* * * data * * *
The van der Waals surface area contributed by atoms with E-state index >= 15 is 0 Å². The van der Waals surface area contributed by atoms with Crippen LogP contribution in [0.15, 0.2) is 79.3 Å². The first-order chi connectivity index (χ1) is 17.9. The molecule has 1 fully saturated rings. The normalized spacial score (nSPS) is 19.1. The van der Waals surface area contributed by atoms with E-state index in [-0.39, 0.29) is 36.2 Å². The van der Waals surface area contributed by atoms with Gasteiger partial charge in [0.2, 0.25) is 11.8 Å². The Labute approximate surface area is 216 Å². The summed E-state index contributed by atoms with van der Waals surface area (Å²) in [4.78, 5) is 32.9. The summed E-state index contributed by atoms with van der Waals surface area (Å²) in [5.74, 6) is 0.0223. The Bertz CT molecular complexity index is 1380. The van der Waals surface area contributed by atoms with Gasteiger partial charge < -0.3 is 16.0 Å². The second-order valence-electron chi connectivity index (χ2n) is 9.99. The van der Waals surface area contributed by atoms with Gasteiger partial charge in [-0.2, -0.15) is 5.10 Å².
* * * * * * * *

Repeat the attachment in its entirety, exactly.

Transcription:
The van der Waals surface area contributed by atoms with E-state index >= 15 is 0 Å². The van der Waals surface area contributed by atoms with Crippen LogP contribution in [0.15, 0.2) is 79.3 Å². The first-order chi connectivity index (χ1) is 17.9. The molecule has 1 fully saturated rings. The normalized spacial score (nSPS) is 19.1. The van der Waals surface area contributed by atoms with E-state index in [-0.39, 0.29) is 36.2 Å². The van der Waals surface area contributed by atoms with Gasteiger partial charge in [0.2, 0.25) is 11.8 Å². The Labute approximate surface area is 216 Å². The summed E-state index contributed by atoms with van der Waals surface area (Å²) in [4.78, 5) is 32.9. The summed E-state index contributed by atoms with van der Waals surface area (Å²) in [5.74, 6) is 0.0223. The Bertz CT molecular complexity index is 1380. The van der Waals surface area contributed by atoms with Gasteiger partial charge < -0.3 is 16.0 Å². The second-order valence-electron chi connectivity index (χ2n) is 9.99. The van der Waals surface area contributed by atoms with Gasteiger partial charge in [-0.2, -0.15) is 5.10 Å².